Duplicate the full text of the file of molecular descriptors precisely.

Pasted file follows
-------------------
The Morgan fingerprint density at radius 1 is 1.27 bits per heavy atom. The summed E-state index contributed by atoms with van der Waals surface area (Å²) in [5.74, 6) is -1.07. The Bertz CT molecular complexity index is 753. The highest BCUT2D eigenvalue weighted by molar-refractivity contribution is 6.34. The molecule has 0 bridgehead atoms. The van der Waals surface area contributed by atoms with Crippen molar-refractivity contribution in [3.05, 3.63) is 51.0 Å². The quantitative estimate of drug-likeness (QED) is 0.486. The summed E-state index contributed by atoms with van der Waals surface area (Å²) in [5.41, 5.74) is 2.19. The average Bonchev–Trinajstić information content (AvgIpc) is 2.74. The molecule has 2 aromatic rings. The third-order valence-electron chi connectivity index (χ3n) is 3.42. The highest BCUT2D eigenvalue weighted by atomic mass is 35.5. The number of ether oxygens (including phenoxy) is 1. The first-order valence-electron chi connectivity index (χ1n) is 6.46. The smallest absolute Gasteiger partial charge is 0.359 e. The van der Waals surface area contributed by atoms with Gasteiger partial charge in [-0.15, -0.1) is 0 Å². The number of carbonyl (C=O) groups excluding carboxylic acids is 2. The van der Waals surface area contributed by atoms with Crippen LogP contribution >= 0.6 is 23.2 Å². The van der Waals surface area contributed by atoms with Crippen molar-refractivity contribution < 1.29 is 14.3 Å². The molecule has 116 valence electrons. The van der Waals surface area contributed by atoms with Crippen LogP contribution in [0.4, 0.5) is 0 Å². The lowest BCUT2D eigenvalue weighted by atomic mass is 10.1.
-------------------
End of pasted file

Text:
The Morgan fingerprint density at radius 1 is 1.27 bits per heavy atom. The summed E-state index contributed by atoms with van der Waals surface area (Å²) in [5.74, 6) is -1.07. The Bertz CT molecular complexity index is 753. The highest BCUT2D eigenvalue weighted by molar-refractivity contribution is 6.34. The molecule has 0 bridgehead atoms. The van der Waals surface area contributed by atoms with Crippen molar-refractivity contribution in [3.05, 3.63) is 51.0 Å². The quantitative estimate of drug-likeness (QED) is 0.486. The summed E-state index contributed by atoms with van der Waals surface area (Å²) in [5.41, 5.74) is 2.19. The average Bonchev–Trinajstić information content (AvgIpc) is 2.74. The molecule has 2 aromatic rings. The third-order valence-electron chi connectivity index (χ3n) is 3.42. The highest BCUT2D eigenvalue weighted by atomic mass is 35.5. The number of ether oxygens (including phenoxy) is 1. The first-order valence-electron chi connectivity index (χ1n) is 6.46. The smallest absolute Gasteiger partial charge is 0.359 e. The van der Waals surface area contributed by atoms with Gasteiger partial charge in [-0.15, -0.1) is 0 Å². The number of carbonyl (C=O) groups excluding carboxylic acids is 2. The van der Waals surface area contributed by atoms with Crippen LogP contribution >= 0.6 is 23.2 Å². The van der Waals surface area contributed by atoms with Crippen molar-refractivity contribution < 1.29 is 14.3 Å². The molecule has 116 valence electrons. The van der Waals surface area contributed by atoms with Crippen LogP contribution in [0.4, 0.5) is 0 Å². The lowest BCUT2D eigenvalue weighted by atomic mass is 10.1.